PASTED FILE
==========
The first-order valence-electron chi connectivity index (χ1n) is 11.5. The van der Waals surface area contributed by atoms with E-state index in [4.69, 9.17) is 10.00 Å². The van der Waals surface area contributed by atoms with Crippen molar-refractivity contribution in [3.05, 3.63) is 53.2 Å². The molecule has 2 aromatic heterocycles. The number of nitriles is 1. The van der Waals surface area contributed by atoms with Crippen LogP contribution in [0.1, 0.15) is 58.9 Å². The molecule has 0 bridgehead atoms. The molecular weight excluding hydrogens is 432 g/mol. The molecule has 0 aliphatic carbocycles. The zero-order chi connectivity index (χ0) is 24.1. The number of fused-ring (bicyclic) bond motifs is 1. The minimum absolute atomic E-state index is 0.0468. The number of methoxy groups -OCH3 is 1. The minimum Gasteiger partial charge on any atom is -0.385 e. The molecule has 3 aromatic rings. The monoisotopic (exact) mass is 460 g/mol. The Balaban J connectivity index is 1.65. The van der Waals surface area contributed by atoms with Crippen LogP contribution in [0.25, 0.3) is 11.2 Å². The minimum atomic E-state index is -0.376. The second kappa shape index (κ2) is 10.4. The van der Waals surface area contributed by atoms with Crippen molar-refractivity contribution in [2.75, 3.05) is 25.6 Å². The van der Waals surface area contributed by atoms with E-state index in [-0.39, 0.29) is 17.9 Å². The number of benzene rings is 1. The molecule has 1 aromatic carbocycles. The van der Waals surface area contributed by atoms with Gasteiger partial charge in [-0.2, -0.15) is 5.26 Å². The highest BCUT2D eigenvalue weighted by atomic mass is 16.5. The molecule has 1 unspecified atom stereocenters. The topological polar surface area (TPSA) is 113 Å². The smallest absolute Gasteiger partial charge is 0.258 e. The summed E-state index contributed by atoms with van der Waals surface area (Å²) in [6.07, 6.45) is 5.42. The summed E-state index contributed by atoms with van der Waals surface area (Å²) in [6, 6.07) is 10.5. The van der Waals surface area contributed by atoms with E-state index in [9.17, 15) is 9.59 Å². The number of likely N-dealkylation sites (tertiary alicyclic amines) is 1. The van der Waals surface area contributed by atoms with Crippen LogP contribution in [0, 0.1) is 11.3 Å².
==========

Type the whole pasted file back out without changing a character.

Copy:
The first-order valence-electron chi connectivity index (χ1n) is 11.5. The van der Waals surface area contributed by atoms with E-state index in [4.69, 9.17) is 10.00 Å². The van der Waals surface area contributed by atoms with Crippen molar-refractivity contribution in [3.05, 3.63) is 53.2 Å². The molecule has 2 aromatic heterocycles. The number of nitriles is 1. The van der Waals surface area contributed by atoms with Crippen LogP contribution in [0.1, 0.15) is 58.9 Å². The molecule has 0 bridgehead atoms. The molecular weight excluding hydrogens is 432 g/mol. The molecule has 0 aliphatic carbocycles. The zero-order chi connectivity index (χ0) is 24.1. The number of fused-ring (bicyclic) bond motifs is 1. The minimum absolute atomic E-state index is 0.0468. The number of methoxy groups -OCH3 is 1. The minimum Gasteiger partial charge on any atom is -0.385 e. The molecule has 3 aromatic rings. The monoisotopic (exact) mass is 460 g/mol. The Balaban J connectivity index is 1.65. The van der Waals surface area contributed by atoms with Crippen LogP contribution in [0.25, 0.3) is 11.2 Å². The minimum atomic E-state index is -0.376. The second kappa shape index (κ2) is 10.4. The van der Waals surface area contributed by atoms with Crippen molar-refractivity contribution in [2.75, 3.05) is 25.6 Å². The van der Waals surface area contributed by atoms with E-state index in [-0.39, 0.29) is 17.9 Å². The number of benzene rings is 1. The molecule has 1 aromatic carbocycles. The van der Waals surface area contributed by atoms with Gasteiger partial charge in [-0.2, -0.15) is 5.26 Å². The highest BCUT2D eigenvalue weighted by atomic mass is 16.5. The molecule has 1 unspecified atom stereocenters. The topological polar surface area (TPSA) is 113 Å². The smallest absolute Gasteiger partial charge is 0.258 e. The summed E-state index contributed by atoms with van der Waals surface area (Å²) in [6.07, 6.45) is 5.42. The summed E-state index contributed by atoms with van der Waals surface area (Å²) in [6, 6.07) is 10.5. The van der Waals surface area contributed by atoms with E-state index in [9.17, 15) is 9.59 Å². The number of likely N-dealkylation sites (tertiary alicyclic amines) is 1. The van der Waals surface area contributed by atoms with Crippen LogP contribution in [0, 0.1) is 11.3 Å².